Stem cell therapy for Parkinson’s disease
Parkinson’s disease is one of the most common neurodegenerative diseases of the central nervous system. Its main symptoms are motor disturbances such as tremors, rigidity and slowing of movements; although patients may also suffer from sleep disorders, depression and dementia in the later stages of the disease. Pathologically, this disorder is characterized by loss of nerve cells (neurons) in the brain that produce the chemical dopamine, which helps control mood and movement.
Unfortunately, there is no known cure for Parkinson. Current treatments include primarily the administration of Levodopa (that it is converted into dopamine in the body). This treatment relieve some symptoms of the disease, but do not slow down or avoid the continue degeneration of brain cells.
The idea of cell therapy is to replace the damaged neurons in the brain and this can be done using several different approaches. One consists in taken the healthy developing neurons from aborted fetuses and then transplanting them into the brains of Parkinson’s patients. After implantation, these cells begin to form connections with the existing cells; they can survive for several years and produce dopamine with significant improvements in symptoms. However the use of fetal tissue is not a good long-term renewable source of cells, both for ethical and practical reasons (since at least 5-6 fetal tissues per patient are needed).
So right now, scientists are studying stem cells as an alternative source of new dopamine-producing cells to treat Parkinson`s disease. Stem cells are primitive cells, able to divide and to develop into more specialized cells, such as neuronal cells, by a process known as differentiation. In laboratories, with the right combination of chemical factors, undifferentiated stem cells can be grown to a point where they become dopamine neurons and then implanted to finish maturing in the brain.
Different types of stem cells can be used to generate dopaminergic neurons; currently some of the most promising are Embryonic Stem Cells (ESCs) that are obtained from the embryo that is a few days old, for example, from embryos left over from fertility treatment in in vitro fertilization clinics (and then donated for research purposes). ESCs differentiate into neurons more easily than other types of cells, and when grafted into the brain of rats similar to those of Parkinson symptoms, these cells have been shown to significantly improve motion deficits. The main problem with this approach is the risk of tumor formation (due to the presence of still dividing cells).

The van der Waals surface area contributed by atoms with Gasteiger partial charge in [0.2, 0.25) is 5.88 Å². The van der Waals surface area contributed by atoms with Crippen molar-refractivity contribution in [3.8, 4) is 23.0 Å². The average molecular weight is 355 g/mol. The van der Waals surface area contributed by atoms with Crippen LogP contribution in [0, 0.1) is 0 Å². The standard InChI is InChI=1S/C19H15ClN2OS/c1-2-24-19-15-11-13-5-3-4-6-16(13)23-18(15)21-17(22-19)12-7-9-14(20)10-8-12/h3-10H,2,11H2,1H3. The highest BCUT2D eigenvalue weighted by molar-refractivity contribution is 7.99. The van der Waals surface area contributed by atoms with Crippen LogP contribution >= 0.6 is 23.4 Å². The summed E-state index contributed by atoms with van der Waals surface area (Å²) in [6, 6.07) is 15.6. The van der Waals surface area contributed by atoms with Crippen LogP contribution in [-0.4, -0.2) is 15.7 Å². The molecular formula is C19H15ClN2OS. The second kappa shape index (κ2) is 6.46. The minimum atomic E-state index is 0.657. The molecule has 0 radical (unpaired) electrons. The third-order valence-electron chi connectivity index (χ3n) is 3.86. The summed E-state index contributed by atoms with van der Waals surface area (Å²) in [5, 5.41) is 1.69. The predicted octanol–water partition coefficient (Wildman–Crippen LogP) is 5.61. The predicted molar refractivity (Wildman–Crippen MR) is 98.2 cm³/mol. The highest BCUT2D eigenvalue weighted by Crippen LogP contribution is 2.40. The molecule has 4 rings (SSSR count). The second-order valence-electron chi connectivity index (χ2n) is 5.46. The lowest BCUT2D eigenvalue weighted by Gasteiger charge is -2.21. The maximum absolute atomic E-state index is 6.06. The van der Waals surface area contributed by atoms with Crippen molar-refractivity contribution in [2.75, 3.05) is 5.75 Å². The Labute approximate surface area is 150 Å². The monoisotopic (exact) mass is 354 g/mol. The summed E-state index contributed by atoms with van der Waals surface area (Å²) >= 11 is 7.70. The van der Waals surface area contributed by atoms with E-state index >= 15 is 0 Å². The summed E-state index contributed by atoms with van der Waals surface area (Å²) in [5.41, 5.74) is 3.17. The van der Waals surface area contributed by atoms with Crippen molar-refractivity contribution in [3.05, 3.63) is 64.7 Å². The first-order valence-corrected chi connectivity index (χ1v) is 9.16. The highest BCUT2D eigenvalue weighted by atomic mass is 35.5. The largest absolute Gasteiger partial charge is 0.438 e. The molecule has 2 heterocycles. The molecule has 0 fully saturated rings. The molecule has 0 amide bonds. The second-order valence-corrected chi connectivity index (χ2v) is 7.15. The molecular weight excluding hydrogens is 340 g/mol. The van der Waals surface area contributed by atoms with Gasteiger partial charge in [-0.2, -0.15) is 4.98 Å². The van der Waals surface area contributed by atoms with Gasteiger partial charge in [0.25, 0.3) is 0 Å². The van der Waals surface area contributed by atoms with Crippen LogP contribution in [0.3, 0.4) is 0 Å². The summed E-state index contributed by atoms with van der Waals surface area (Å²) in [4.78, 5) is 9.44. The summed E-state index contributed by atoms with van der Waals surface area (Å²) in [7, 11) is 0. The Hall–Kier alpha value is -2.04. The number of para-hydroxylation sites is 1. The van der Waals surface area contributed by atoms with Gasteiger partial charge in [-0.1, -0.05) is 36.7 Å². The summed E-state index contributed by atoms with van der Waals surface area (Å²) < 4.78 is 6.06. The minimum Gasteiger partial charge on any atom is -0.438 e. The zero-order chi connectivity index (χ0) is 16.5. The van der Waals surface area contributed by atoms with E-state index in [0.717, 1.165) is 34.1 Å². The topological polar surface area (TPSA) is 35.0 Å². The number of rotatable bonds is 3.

Other possibility is the use of induced Pluripotent Stem Cells (iPSCs) that are adult cells (e.g. skin cells) that have been genetically reprogrammed to an embryonic stem cell–like state by being forced to express genes important for maintaining the properties of ESCs. These can be generated in large numbers and then differentiated into dopamine neurons for transplantation. The main advantage of iPSCs over ESCs is that they are less prone to rejection by the immune system of patient, because the transplanted cells come from patients themselves.
In summary, Stem cell therapy may be a very promising strategy for the treatment of Parkinson, since if the stem cells can be induced to become dopamine neurons either before or after transplantation into the brain, complete recovery operation is theoretically possible.
However before this becomes a reality, we still have to face several challenges as: to identify the best type of stem cells for obtaining large quantities of dopamine producing neurons, able to survive and work normally after transplantation inside the brain, and to ensure that the cells are safe and completely free of tumor forming cells.
Raquel Coronel and Isabel Liste
Unidad de Regeneración Neural, Unidad Funcional de Investigación de Enfermedades Crónicas. Instituto de Salud Carlos III
An update on human stem cell-based therapy in Parkinson`s disease.
Gonzalez C, Bonilla S, Flores AI, Cano E, Liste I.
Curr Stem Cell Res Ther. 2015 May 31